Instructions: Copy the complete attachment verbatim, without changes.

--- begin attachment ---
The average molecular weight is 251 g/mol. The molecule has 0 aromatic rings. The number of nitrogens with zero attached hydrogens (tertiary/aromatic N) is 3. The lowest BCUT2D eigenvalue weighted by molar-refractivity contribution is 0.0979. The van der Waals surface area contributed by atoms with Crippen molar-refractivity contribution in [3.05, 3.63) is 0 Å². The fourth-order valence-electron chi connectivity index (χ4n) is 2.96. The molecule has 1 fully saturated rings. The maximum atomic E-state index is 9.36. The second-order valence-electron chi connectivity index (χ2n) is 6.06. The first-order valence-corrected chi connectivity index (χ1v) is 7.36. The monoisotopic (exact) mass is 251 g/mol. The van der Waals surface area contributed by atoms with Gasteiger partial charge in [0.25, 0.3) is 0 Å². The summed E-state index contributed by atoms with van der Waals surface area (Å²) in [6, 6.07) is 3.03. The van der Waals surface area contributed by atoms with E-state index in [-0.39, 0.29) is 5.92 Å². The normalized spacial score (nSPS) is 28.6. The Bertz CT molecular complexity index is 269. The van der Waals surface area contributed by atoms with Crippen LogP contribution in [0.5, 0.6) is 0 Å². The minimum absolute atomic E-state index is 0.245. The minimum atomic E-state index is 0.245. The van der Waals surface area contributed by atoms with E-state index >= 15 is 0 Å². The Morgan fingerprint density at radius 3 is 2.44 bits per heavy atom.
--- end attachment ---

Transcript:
The average molecular weight is 251 g/mol. The molecule has 0 aromatic rings. The number of nitrogens with zero attached hydrogens (tertiary/aromatic N) is 3. The lowest BCUT2D eigenvalue weighted by molar-refractivity contribution is 0.0979. The van der Waals surface area contributed by atoms with Crippen molar-refractivity contribution in [3.05, 3.63) is 0 Å². The fourth-order valence-electron chi connectivity index (χ4n) is 2.96. The molecule has 1 fully saturated rings. The maximum atomic E-state index is 9.36. The second-order valence-electron chi connectivity index (χ2n) is 6.06. The first-order valence-corrected chi connectivity index (χ1v) is 7.36. The monoisotopic (exact) mass is 251 g/mol. The van der Waals surface area contributed by atoms with Gasteiger partial charge in [0.25, 0.3) is 0 Å². The summed E-state index contributed by atoms with van der Waals surface area (Å²) in [6, 6.07) is 3.03. The van der Waals surface area contributed by atoms with E-state index in [-0.39, 0.29) is 5.92 Å². The normalized spacial score (nSPS) is 28.6. The Bertz CT molecular complexity index is 269. The van der Waals surface area contributed by atoms with Crippen LogP contribution in [0.5, 0.6) is 0 Å². The minimum absolute atomic E-state index is 0.245. The minimum atomic E-state index is 0.245. The van der Waals surface area contributed by atoms with E-state index >= 15 is 0 Å². The Morgan fingerprint density at radius 3 is 2.44 bits per heavy atom.